first_img Country * Afghanistan Aland Islands Albania Algeria Andorra Angola Anguilla Antarctica Antigua and Barbuda Argentina Armenia Aruba Australia Austria Azerbaijan Bahamas Bahrain Bangladesh Barbados Belarus Belgium Belize Benin Bermuda Bhutan Bolivia, Plurinational State of Bonaire, Sint Eustatius and Saba Bosnia and Herzegovina Botswana Bouvet Island Brazil British Indian Ocean Territory Brunei Darussalam Bulgaria Burkina Faso Burundi Cambodia Cameroon Canada Cape Verde Cayman Islands Central African Republic Chad Chile China Christmas Island Cocos (Keeling) Islands Colombia Comoros Congo Congo, the Democratic Republic of the Cook Islands Costa Rica Cote d’Ivoire Croatia Cuba Curaçao Cyprus Czech Republic Denmark Djibouti Dominica Dominican Republic Ecuador Egypt El Salvador Equatorial Guinea Eritrea Estonia Ethiopia Falkland Islands (Malvinas) Faroe Islands Fiji Finland France French Guiana French Polynesia French Southern Territories Gabon Gambia Georgia Germany Ghana Gibraltar Greece Greenland Grenada Guadeloupe Guatemala Guernsey Guinea Guinea-Bissau Guyana Haiti Heard Island and McDonald Islands Holy See (Vatican City State) Honduras Hungary Iceland India Indonesia Iran, Islamic Republic of Iraq Ireland Isle of Man Israel Italy Jamaica Japan Jersey Jordan Kazakhstan Kenya Kiribati Korea, Democratic People’s Republic of Korea, Republic of Kuwait Kyrgyzstan Lao People’s Democratic Republic Latvia Lebanon Lesotho Liberia Libyan Arab Jamahiriya Liechtenstein Lithuania Luxembourg Macao Macedonia, the former Yugoslav Republic of Madagascar Malawi Malaysia Maldives Mali Malta Martinique Mauritania Mauritius Mayotte Mexico Moldova, Republic of Monaco Mongolia Montenegro Montserrat Morocco Mozambique Myanmar Namibia Nauru Nepal Netherlands New Caledonia New Zealand Nicaragua Niger Nigeria Niue Norfolk Island Norway Oman Pakistan Palestine Panama Papua New Guinea Paraguay Peru Philippines Pitcairn Poland Portugal Qatar Reunion Romania Russian Federation Rwanda Saint Barthélemy Saint Helena, Ascension and Tristan da Cunha Saint Kitts and Nevis Saint Lucia Saint Martin (French part) Saint Pierre and Miquelon Saint Vincent and the Grenadines Samoa San Marino Sao Tome and Principe Saudi Arabia Senegal Serbia Seychelles Sierra Leone Singapore Sint Maarten (Dutch part) Slovakia Slovenia Solomon Islands Somalia South Africa South Georgia and the South Sandwich Islands South Sudan Spain Sri Lanka Sudan Suriname Svalbard and Jan Mayen Swaziland Sweden Switzerland Syrian Arab Republic Taiwan Tajikistan Tanzania, United Republic of Thailand Timor-Leste Togo Tokelau Tonga Trinidad and Tobago Tunisia Turkey Turkmenistan Turks and Caicos Islands Tuvalu Uganda Ukraine United Arab Emirates United Kingdom United States Uruguay Uzbekistan Vanuatu Venezuela, Bolivarian Republic of Vietnam Virgin Islands, British Wallis and Futuna Western Sahara Yemen Zambia Zimbabwe And Paula Donovan, co-director of the international advocacy group AIDS-Free World in New York City, issued a statement saying, “The report points to one brutally obvious conclusion: Abuse of power reigns when the UN is allowed to police itself. The UN system must be overhauled to put oversight in the hands of authorities who are truly independent. In 30 years, I have never heard of an independent report that delivered such a scathing indictment of internal UN leadership.”“This is a clear wake-up call for UNAIDS,” says Robin Gorna, former executive director of the International AIDS Society in Geneva. “The report demands big change and fundamental reform. Of course, it is distressing to see the agency’s failings laid bare. And it is also a massive relief for the women (and men) whose lives have been so badly damaged, to know that at last they have been truly heard. The UNAIDS Board must now find the courage to make the huge changes that are essential if the U.N. is to rediscover its moral compass, to refocus on its core mandate, and nurture the people who are determined to work together to end the AIDS crisis.”UNAIDS issued a 54-page “management response” to the panel report, but Sidibé shows no signs of stepping down immediately. “I have taken on board the criticisms made by the Panel,” he said in a statement. “In proposing this agenda, I am confident that we can focus on moving forward. I will spend the next 12 months implementing this agenda for change and making the UNAIDS workplace one where everyone feels safe and included.” An independent panel that reviewed the culture at the Joint United Nations Programme on HIV/AIDS (UNAIDS) in Geneva, Switzerland, has issued a scathing report that calls for the ouster of Executive Director Michel Sidibé. The panel, which was initiated in July by Sidibé after public allegations of bullying, sexual harassment, and abuse were leveled at UNAIDS, interviewed and surveyed a total of 500 staffers. It concluded that a “boy’s club” culture exists that does not effectively prevent or address sexual harassment, bullying, and abuse of power.The panel said UNAIDS has a “vacuum of accountability” and concluded: “The UNAIDS Secretariat is in crisis, a crisis which threatens its vital work.” UNAIDS issues authoritative epidemiological updates about the epidemic, highlights shortcomings in responses and funding, and leads campaigns to address problems.“This is a damning indictment of the senior management of UNAIDS; radical reform is now essential. First Michel Sidibé has to resign. He was the right appointment once but now he is the biggest blockage to change,” says Gareth Thomas, a member of the U.K. Parliament for Harrow West and former U.K. minister for international development who supported Sidibé’s appointment. By Jon CohenDec. 7, 2018 , 12:20 PM Sign up for our daily newsletter Get more great content like this delivered right to you! Country A report on the culture of the Joint United Nations Programme on HIV/AIDS calls for the firing of Michel Sidibé, its executive director.center_img Panel investigating bullying, harassment at UNAIDS finds ‘boy’s club,’ calls for firing of head Click to view the privacy policy. Required fields are indicated by an asterisk (*) Denis Balibouse/REUTERS Emaillast_img read more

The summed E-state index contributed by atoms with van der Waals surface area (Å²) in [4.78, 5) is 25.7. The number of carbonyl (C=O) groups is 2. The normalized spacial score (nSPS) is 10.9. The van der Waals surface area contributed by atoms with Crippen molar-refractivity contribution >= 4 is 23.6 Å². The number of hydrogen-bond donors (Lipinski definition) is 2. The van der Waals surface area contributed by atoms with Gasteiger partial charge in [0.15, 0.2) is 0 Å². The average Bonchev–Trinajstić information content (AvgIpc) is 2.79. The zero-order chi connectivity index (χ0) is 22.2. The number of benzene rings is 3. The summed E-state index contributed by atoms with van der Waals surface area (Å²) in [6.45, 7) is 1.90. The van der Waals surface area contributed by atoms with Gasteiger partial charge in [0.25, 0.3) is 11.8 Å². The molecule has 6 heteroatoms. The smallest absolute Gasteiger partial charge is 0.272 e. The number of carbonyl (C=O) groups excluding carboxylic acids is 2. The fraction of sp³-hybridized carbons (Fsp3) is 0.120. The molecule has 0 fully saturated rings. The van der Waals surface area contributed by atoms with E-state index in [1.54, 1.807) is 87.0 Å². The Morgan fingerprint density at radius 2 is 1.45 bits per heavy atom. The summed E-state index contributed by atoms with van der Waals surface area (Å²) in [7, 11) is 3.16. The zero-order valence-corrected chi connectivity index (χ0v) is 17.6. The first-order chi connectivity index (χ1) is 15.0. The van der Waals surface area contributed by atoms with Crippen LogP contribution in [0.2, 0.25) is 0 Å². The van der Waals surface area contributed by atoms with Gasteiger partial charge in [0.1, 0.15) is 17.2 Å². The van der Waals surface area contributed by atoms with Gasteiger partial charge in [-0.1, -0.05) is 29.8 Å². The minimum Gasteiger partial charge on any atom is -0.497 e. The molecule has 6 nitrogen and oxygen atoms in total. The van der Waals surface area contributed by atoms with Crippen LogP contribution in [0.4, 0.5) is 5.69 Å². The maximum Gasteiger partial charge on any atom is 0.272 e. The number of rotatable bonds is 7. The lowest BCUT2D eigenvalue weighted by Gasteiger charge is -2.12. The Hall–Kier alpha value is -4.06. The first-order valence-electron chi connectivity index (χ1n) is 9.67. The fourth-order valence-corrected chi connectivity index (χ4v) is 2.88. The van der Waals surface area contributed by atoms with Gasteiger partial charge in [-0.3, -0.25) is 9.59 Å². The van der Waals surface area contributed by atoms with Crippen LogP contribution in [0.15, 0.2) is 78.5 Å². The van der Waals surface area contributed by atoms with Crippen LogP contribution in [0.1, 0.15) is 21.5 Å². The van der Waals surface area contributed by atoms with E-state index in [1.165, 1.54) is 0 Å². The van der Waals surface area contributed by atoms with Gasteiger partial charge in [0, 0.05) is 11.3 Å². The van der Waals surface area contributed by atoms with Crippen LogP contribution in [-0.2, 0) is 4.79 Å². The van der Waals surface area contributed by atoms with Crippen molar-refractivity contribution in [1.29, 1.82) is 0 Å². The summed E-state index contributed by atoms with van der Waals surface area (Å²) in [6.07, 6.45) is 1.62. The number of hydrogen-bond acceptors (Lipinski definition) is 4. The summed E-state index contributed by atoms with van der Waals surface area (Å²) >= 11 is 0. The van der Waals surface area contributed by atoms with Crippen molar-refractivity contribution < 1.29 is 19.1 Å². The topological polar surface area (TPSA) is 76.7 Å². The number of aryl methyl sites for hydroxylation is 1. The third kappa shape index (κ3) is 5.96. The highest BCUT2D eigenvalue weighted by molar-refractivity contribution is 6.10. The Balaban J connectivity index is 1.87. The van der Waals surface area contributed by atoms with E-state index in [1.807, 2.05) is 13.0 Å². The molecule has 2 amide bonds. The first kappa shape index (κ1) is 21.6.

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Space magnet homes in on clue to dark matter